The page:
Today, “praise and worship”--drums, electric guitars, and all--seems to be the dominant popular mode of devotion among teens in the United States. Steubenville’s music ministry is remarkably effective at engaging young people through these means, and stirring them to the praise and adoration of the Triune God. A truly Catholic approach, it seems to me, might use and employ such methods—as Steubenville’s ministry does—in extra-liturgical settings to great effect. But in order for faith to last, it must be grounded in a consistent prayer life, and an intellectual understanding of the truths of the faith. Both of these, but especially one’s prayer life, require silence and space for quiet reflection. I think the reason why the Mass developed over the centuries with musical forms like chant and polyphony, was precisely that the Church had a strong instinct that the ordinary and enduring way to approach the Triune God required solemnity, reverence, and a contemplative posture.  At the same time, one of the geniuses of the Catholic Church through the ages has been precisely its ability to adopt and shape dominant cultural forms into itself, purifying them and making them serve the message of Christ and his Church.  There seems to me nothing against, and much to speak for, Catholics adopting this “praise and worship” devotional mode as a means of evangelizing people; while retaining the primary liturgical posture as one of more traditional solemnity.

In all of this, the most important thing that the Steubenville conference does is that it gives teens a chance to powerfully encounter Christ in a way they might not have before. Over and over, the speakers reminded the teens that they are "chosen" by the God of the Universe who calls them by name. Profound healing and conversion happens there; I’ve seen it with my own eyes. However, the Steubenville conference is just one event, one institution that cannot supply all of the Church’s needs. The Church is still in dire need of many things, including good catechesis, a powerful witness to Christ, and the renewal of the contemplative life. That part is up to us, you and me. Archbishop Di Noia, O.P. has insightfully called this period in history a “Dominican moment.” I experienced an aspect of this firsthand, as teens peppered me with theological questions in the common room at 3:00 in the morning.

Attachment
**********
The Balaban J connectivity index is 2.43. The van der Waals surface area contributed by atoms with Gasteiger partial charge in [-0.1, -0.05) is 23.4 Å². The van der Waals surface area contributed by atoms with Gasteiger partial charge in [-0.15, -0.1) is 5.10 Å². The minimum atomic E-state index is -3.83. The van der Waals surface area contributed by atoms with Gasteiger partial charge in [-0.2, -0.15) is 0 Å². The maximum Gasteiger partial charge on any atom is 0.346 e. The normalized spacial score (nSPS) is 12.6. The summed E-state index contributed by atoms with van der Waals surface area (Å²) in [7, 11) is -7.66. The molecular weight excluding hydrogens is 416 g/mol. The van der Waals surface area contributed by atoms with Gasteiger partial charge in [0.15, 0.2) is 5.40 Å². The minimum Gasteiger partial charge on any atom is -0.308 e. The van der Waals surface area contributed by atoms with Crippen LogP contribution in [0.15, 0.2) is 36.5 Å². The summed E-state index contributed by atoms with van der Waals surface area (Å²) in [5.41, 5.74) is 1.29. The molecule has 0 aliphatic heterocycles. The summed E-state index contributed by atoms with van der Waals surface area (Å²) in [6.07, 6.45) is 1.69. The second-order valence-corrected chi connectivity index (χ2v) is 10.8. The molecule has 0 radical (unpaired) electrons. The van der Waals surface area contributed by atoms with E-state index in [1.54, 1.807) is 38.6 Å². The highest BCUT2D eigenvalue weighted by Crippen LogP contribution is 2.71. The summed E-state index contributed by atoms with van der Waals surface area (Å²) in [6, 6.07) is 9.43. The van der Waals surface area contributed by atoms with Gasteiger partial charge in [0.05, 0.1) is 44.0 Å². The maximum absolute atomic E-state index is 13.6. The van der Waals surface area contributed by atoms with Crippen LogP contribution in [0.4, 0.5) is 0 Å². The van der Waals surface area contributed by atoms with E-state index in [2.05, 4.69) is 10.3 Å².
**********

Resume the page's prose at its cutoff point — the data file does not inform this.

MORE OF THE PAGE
Lastly, it’s become known that many young people receive their vocations at Steubenville Youth Conferences. It was most edifying to see hundreds of young men and women respond courageously to a “Vocations Altar Call,” with a blessing given by Bishop Cirilo Flores of San Diego. It prompted me to reflect upon my own vocation, and why I chose to enter the Dominican Order. The answer in my heart was simple: because I love God, and I want to give my life entirely to Him. In the end, I’m not sure who got more out of the Conference, me or the teens I chaperoned. I find myself already looking forward to next year’s conference. Please keep in your prayers all the young people who attended this year's event – that they might always respond generously to God's call.